ian@attic4:~$ find lpi104-6 research/lpi104-6 -lname "*file1" lpi104-6/file6 lpi104-6/file5 lpi104-6/file4 research/lpi104-6/file4
Copying versus linking
Depending on what you want to accomplish, sometimes you will use links and sometimes it may be better to make a copy of a file. The major difference is that links provide multiple names for a single file, while a copy creates two sets of identical data under two different names. You would certainly use copies for backup and also for test purposes where you want to try out a new program without putting your operational data at risk. You use links when you need an alias for a file (or directory), possibly to provide a more convenient or shorter path. In the next section, we'll look at some other uses for links.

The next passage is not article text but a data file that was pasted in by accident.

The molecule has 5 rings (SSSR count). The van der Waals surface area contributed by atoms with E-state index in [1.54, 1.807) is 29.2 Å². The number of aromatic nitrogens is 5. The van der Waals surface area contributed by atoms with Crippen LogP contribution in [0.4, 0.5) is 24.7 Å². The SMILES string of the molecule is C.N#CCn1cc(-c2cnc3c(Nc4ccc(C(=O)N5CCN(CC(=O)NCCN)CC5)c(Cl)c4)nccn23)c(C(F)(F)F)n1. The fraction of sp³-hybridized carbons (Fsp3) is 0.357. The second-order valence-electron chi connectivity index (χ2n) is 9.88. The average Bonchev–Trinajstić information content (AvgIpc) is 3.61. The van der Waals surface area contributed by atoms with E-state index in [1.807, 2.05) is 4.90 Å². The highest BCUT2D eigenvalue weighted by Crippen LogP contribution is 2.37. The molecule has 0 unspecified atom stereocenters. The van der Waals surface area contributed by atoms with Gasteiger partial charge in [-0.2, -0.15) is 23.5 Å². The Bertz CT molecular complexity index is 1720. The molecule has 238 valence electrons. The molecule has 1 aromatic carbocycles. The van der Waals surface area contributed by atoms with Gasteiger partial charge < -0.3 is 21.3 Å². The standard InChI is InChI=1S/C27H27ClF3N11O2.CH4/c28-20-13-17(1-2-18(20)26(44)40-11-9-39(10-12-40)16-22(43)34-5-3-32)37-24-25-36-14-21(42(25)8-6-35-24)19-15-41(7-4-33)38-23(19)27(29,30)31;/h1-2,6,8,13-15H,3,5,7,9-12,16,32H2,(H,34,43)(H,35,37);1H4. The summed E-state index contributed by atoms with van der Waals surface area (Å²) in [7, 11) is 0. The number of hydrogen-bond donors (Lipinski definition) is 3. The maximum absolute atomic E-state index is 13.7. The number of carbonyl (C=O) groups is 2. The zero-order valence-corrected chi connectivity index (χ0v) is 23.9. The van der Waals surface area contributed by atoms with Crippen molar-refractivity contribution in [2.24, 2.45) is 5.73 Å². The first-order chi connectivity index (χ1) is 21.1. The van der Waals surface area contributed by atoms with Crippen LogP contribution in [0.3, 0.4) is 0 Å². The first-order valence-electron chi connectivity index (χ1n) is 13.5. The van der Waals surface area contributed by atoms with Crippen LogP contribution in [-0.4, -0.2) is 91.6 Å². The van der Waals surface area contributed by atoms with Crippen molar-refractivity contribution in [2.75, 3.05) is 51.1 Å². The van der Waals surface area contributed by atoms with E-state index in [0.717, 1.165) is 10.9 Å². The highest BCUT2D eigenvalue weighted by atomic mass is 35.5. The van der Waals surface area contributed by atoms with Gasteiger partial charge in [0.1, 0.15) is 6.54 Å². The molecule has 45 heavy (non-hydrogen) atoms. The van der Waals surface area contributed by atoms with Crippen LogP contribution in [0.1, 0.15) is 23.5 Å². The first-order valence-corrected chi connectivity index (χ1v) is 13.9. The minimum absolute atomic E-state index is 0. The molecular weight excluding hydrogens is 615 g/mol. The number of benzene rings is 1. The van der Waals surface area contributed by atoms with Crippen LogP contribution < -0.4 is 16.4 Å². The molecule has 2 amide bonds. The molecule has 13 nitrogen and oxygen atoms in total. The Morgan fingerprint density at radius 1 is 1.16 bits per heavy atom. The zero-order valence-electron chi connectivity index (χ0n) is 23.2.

As you have seen, when you update a file, all the links to it see the update, which is not the case if you copy a file. You have also seen that symbolic links can be broken but that subsequent write operations may create a new file. Use links with care.
Links and system administration
Links, especially symbolic links, are frequently used in Linux system administration. Commands are often aliased so the user does not have to know a version number for the current command, but can access other versions by longer names if necessary. As shown in Listing 13, the gcc command is a symlink and there are three different names for it on my system.
Listing 13. Aliasing commands to a particular version
ian@attic4:~$ which gcc /usr/bin/gcc ian@attic4:~$ ls -l /usr/bin/gcc lrwxrwxrwx 1 root root 7 2009-12-28 23:17 /usr/bin/gcc -> gcc-4.4 ian@attic4:~$ find /usr/bin -lname "*gcc-4.4" /usr/bin/x86_64-linux-gnu-gcc-4.4 /usr/bin/gcc /usr/bin/x86_64-linux-gnu-gcc